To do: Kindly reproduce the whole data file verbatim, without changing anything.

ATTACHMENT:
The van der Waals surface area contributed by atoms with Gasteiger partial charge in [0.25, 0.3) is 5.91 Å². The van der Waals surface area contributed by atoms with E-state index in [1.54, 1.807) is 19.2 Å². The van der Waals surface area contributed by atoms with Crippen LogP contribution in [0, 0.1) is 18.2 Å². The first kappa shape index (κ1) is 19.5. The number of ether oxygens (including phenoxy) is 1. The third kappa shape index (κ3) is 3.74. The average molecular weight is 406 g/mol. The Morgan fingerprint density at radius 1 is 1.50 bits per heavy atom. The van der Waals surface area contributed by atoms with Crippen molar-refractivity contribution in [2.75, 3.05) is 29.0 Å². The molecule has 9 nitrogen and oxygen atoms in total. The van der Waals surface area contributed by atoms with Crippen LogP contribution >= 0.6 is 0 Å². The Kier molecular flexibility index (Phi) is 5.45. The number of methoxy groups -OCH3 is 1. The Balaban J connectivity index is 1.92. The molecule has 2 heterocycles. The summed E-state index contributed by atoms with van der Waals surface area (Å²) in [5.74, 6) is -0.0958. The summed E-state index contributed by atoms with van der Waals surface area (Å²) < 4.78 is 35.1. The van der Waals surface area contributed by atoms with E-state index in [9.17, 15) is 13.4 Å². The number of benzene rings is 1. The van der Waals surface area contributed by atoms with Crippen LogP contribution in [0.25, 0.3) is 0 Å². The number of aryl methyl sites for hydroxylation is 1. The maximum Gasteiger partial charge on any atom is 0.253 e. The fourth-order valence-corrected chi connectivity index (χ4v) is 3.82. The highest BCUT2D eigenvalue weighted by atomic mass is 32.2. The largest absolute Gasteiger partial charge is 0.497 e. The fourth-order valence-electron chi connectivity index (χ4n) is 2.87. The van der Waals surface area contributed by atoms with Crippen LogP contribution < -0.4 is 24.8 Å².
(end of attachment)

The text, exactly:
The van der Waals surface area contributed by atoms with Gasteiger partial charge in [0.25, 0.3) is 5.91 Å². The van der Waals surface area contributed by atoms with E-state index in [1.54, 1.807) is 19.2 Å². The van der Waals surface area contributed by atoms with Crippen LogP contribution in [0, 0.1) is 18.2 Å². The first kappa shape index (κ1) is 19.5. The number of ether oxygens (including phenoxy) is 1. The third kappa shape index (κ3) is 3.74. The average molecular weight is 406 g/mol. The Morgan fingerprint density at radius 1 is 1.50 bits per heavy atom. The van der Waals surface area contributed by atoms with Crippen molar-refractivity contribution in [2.75, 3.05) is 29.0 Å². The molecule has 9 nitrogen and oxygen atoms in total. The van der Waals surface area contributed by atoms with Crippen LogP contribution >= 0.6 is 0 Å². The Kier molecular flexibility index (Phi) is 5.45. The number of methoxy groups -OCH3 is 1. The Balaban J connectivity index is 1.92. The molecule has 2 heterocycles. The summed E-state index contributed by atoms with van der Waals surface area (Å²) in [5.74, 6) is -0.0958. The summed E-state index contributed by atoms with van der Waals surface area (Å²) < 4.78 is 35.1. The van der Waals surface area contributed by atoms with E-state index in [9.17, 15) is 13.4 Å². The number of benzene rings is 1. The van der Waals surface area contributed by atoms with Crippen LogP contribution in [0.25, 0.3) is 0 Å². The number of aryl methyl sites for hydroxylation is 1. The maximum Gasteiger partial charge on any atom is 0.253 e. The fourth-order valence-corrected chi connectivity index (χ4v) is 3.82. The highest BCUT2D eigenvalue weighted by atomic mass is 32.2. The largest absolute Gasteiger partial charge is 0.497 e. The fourth-order valence-electron chi connectivity index (χ4n) is 2.87. The van der Waals surface area contributed by atoms with Crippen LogP contribution < -0.4 is 24.8 Å².